USA — Lynn Outlines Cyber Threats, Defensive Measures

WASHINGTON — An infect­ed flash dri­ve insert­ed into a Defense Depart­ment com­put­er in 2008 caused “a sig­nif­i­cant com­pro­mise” of the department’s clas­si­fied com­put­er net­works and was a “wake-up call” for Pen­ta­gon offi­cials to expe­dite cyber defense mea­sures, the deputy sec­re­tary of defense revealed in a new mag­a­zine arti­cle.

The pre­vi­ous­ly clas­si­fied inci­dent caused the most sig­nif­i­cant breach ever to U.S. mil­i­tary com­put­ers, William J. Lynn III wrote for an arti­cle appear­ing in the September/October issue of For­eign Affairs magazine. 

Titled “Defend­ing a New Domain,” the arti­cle out­lines the evo­lu­tion of com­put­er net­work threats and mea­sures the depart­ment has put into place to deal with them. The fre­quen­cy and sophis­ti­ca­tion of intru­sions into U.S. mil­i­tary net­works have increased expo­nen­tial­ly in the past 10 years, Lynn wrote. They now are probed thou­sands of times and scanned mil­lions of times, every day, he added. 

Some­times the adver­saries are suc­cess­ful, Lynn said, and they have acquired thou­sands of files from Defense Depart­ment net­works and those of the Pentagon’s indus­try part­ners and U.S. allies, includ­ing weapons blue­prints, oper­a­tional plans and sur­veil­lance data. 

To counter the threat, the Pen­ta­gon has built “lay­ered and robust defens­es” around mil­i­tary net­works and cre­at­ed the new U.S. Cyber Com­mand to inte­grate process­es, Lynn said. Depart­ment offi­cials are work­ing with their coun­ter­parts at the Home­land Secu­ri­ty Depart­ment, which has juris­dic­tion over the “dot-com” and “dot-gov” domains, to pro­tect the networks.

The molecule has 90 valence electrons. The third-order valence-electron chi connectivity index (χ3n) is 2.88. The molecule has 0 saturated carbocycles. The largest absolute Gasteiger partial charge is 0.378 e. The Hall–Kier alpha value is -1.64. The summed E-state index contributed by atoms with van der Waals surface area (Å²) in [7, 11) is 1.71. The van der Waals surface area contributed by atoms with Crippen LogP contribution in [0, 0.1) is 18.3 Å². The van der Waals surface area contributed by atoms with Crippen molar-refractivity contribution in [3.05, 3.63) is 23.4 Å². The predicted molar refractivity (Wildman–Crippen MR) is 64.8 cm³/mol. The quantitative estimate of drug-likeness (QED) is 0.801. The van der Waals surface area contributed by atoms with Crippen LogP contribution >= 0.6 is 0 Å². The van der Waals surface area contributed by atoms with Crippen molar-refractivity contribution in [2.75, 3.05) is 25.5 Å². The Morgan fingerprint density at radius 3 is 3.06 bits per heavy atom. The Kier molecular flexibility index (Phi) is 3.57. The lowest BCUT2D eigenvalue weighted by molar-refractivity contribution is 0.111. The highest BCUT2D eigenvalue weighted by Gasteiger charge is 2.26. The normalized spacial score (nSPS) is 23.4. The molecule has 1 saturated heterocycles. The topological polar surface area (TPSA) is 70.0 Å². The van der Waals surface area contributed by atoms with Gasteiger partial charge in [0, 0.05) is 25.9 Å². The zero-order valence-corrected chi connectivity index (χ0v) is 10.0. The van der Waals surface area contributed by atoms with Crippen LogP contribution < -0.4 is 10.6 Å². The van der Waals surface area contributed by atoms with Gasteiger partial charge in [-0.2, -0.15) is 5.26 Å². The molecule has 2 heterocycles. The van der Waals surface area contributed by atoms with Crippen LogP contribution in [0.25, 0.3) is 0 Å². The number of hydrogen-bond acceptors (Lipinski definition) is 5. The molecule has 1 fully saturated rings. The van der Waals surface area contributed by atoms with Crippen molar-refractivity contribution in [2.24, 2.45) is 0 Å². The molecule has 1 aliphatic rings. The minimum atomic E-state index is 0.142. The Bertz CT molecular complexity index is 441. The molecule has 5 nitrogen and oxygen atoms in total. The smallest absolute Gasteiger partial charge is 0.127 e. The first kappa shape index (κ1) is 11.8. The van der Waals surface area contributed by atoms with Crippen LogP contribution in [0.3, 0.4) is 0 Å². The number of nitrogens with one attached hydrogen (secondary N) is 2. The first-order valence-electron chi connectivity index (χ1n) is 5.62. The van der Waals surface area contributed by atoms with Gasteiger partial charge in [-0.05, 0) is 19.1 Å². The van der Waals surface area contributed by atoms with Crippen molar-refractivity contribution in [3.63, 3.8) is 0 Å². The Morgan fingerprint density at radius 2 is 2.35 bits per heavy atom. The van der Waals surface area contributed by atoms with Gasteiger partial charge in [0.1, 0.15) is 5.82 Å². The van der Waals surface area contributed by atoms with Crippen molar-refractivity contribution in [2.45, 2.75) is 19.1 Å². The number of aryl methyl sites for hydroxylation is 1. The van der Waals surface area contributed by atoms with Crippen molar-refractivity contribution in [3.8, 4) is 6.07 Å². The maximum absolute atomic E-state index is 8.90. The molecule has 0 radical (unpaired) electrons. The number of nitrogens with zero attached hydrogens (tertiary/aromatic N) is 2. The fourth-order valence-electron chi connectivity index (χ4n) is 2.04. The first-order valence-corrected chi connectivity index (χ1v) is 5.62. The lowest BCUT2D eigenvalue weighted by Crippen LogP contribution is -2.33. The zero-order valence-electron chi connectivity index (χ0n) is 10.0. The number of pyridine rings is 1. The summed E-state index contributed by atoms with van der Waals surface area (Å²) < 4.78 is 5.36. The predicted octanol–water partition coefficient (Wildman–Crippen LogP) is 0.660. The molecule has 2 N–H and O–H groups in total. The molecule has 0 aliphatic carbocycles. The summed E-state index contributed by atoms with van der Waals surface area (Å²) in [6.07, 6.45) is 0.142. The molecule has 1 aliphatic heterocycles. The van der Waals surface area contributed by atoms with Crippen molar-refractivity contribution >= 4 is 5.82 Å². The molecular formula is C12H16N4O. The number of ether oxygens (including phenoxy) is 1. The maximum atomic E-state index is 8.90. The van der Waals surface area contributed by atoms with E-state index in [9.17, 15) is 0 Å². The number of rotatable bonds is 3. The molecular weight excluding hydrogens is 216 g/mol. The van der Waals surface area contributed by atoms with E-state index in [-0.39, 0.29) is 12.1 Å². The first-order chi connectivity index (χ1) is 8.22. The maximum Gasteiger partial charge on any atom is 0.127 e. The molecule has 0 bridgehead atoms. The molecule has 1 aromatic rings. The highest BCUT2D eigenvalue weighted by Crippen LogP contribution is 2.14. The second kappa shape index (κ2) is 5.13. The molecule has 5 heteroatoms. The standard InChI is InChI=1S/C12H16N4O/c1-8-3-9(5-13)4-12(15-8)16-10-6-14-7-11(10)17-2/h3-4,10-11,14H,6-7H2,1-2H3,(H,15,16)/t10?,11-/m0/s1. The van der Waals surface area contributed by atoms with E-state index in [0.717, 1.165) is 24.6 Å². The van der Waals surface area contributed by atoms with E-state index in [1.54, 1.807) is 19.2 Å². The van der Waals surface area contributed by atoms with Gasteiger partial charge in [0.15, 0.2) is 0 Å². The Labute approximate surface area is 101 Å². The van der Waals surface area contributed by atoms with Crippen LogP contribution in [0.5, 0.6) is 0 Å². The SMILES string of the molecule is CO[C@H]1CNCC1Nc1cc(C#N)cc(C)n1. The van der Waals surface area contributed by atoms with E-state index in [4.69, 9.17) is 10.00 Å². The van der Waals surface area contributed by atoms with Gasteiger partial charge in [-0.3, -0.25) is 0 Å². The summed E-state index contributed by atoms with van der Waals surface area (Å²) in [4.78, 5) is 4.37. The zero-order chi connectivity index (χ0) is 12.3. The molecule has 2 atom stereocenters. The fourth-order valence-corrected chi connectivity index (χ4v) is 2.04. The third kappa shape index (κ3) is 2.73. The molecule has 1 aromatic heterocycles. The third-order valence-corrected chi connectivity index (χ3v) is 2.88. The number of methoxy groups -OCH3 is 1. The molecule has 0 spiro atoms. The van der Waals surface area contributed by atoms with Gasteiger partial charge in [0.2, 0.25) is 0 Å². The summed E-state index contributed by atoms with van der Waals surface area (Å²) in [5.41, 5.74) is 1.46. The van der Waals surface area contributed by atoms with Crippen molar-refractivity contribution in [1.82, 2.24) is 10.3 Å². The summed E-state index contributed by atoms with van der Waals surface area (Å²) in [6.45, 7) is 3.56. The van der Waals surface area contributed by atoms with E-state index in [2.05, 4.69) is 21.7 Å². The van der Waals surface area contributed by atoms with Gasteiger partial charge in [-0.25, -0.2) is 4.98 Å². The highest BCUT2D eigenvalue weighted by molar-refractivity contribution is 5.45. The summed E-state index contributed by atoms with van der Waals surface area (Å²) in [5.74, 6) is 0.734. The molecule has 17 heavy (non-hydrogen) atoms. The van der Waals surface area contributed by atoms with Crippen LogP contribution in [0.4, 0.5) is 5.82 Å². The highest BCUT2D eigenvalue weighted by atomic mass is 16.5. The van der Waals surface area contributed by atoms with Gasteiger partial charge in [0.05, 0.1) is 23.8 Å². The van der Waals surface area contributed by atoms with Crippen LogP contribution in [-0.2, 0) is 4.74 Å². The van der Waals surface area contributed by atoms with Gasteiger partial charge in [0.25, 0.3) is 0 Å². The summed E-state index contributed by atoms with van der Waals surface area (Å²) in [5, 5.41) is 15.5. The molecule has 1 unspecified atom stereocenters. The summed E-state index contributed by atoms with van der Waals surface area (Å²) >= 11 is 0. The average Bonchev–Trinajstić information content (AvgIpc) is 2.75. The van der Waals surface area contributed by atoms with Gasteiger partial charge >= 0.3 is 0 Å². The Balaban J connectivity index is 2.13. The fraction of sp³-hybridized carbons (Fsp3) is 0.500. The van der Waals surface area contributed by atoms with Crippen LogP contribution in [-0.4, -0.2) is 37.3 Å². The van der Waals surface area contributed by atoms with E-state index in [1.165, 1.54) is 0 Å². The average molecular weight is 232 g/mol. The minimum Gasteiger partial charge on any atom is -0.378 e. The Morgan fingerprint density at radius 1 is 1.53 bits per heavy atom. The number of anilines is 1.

The Defense Depart­ment has 15,000 net­works and 7 mil­lion com­put­ing devices in use in dozens of coun­tries, with 90,000 peo­ple work­ing to main­tain them, Lynn said, and it depends heav­i­ly on com­mer­cial indus­try for its net­work operations. 

“Infor­ma­tion tech­nol­o­gy enables almost every­thing the U.S. mil­i­tary does,” Lynn wrote, from logis­ti­cal sup­port and com­mand and con­trol to real-time intel­li­gence and remote oper­a­tions. Any future con­flict will include cyber­se­cu­ri­ty, he has said. 

In his arti­cle, Lynn out­lines five pil­lars of the department’s emerg­ing cyber­se­cu­ri­ty policy: 

— Cyber must be rec­og­nized as a war­fare domain equal to land, sea, and air; 

— Any defen­sive pos­ture must go beyond “good hygiene” to include sophis­ti­cat­ed and accu­rate oper­a­tions that allow rapid response; 

— Cyber defens­es must reach beyond the department’s dot-mil world into com­mer­cial net­works, as gov­erned by Home­land Security; 

— Cyber defens­es must be pur­sued with inter­na­tion­al allies for an effec­tive “shared warn­ing” of threats; and 

— The Defense Depart­ment must help to main­tain and lever­age U.S. tech­no­log­i­cal dom­i­nance and improve the acqui­si­tions process to keep up with the speed and agili­ty of the infor­ma­tion tech­nol­o­gy industry. 

Pen­ta­gon offi­cials are devel­op­ing a cyber strat­e­gy doc­u­ment to be released in the fall. It will address, among oth­er things, any statu­to­ry changes need­ed for cyber defense, and the capa­bil­i­ty for “auto­mat­ed defens­es,” such as the abil­i­ty block mal­ware at top speed, Lynn has said. 

U.S. Depart­ment of Defense
Office of the Assis­tant Sec­re­tary of Defense (Pub­lic Affairs) 

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